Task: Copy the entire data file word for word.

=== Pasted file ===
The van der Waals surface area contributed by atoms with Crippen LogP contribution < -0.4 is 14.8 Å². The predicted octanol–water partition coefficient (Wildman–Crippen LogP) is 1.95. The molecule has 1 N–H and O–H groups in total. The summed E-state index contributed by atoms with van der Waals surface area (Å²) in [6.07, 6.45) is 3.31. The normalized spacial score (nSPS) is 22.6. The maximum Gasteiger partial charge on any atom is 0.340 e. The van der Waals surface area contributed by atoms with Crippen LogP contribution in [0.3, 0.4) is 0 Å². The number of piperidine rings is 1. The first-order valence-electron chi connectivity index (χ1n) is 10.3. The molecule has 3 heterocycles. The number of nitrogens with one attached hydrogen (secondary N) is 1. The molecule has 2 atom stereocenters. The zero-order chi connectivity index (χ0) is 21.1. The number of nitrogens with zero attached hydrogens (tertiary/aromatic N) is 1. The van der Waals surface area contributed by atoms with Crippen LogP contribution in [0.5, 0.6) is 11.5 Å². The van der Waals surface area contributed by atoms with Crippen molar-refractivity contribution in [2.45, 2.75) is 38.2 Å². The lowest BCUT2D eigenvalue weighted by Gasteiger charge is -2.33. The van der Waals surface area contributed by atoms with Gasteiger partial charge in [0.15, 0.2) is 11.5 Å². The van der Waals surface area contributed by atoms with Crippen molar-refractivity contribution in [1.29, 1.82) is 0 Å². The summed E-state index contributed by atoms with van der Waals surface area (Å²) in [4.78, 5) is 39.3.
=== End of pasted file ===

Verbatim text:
The van der Waals surface area contributed by atoms with Crippen LogP contribution < -0.4 is 14.8 Å². The predicted octanol–water partition coefficient (Wildman–Crippen LogP) is 1.95. The molecule has 1 N–H and O–H groups in total. The summed E-state index contributed by atoms with van der Waals surface area (Å²) in [6.07, 6.45) is 3.31. The normalized spacial score (nSPS) is 22.6. The maximum Gasteiger partial charge on any atom is 0.340 e. The van der Waals surface area contributed by atoms with Crippen LogP contribution in [0.3, 0.4) is 0 Å². The number of piperidine rings is 1. The first-order valence-electron chi connectivity index (χ1n) is 10.3. The molecule has 3 heterocycles. The number of nitrogens with one attached hydrogen (secondary N) is 1. The molecule has 2 atom stereocenters. The zero-order chi connectivity index (χ0) is 21.1. The number of nitrogens with zero attached hydrogens (tertiary/aromatic N) is 1. The van der Waals surface area contributed by atoms with Crippen LogP contribution in [0.5, 0.6) is 11.5 Å². The van der Waals surface area contributed by atoms with Crippen molar-refractivity contribution in [2.45, 2.75) is 38.2 Å². The lowest BCUT2D eigenvalue weighted by Gasteiger charge is -2.33. The van der Waals surface area contributed by atoms with Gasteiger partial charge in [0.15, 0.2) is 11.5 Å². The van der Waals surface area contributed by atoms with Crippen molar-refractivity contribution in [1.29, 1.82) is 0 Å². The summed E-state index contributed by atoms with van der Waals surface area (Å²) in [4.78, 5) is 39.3.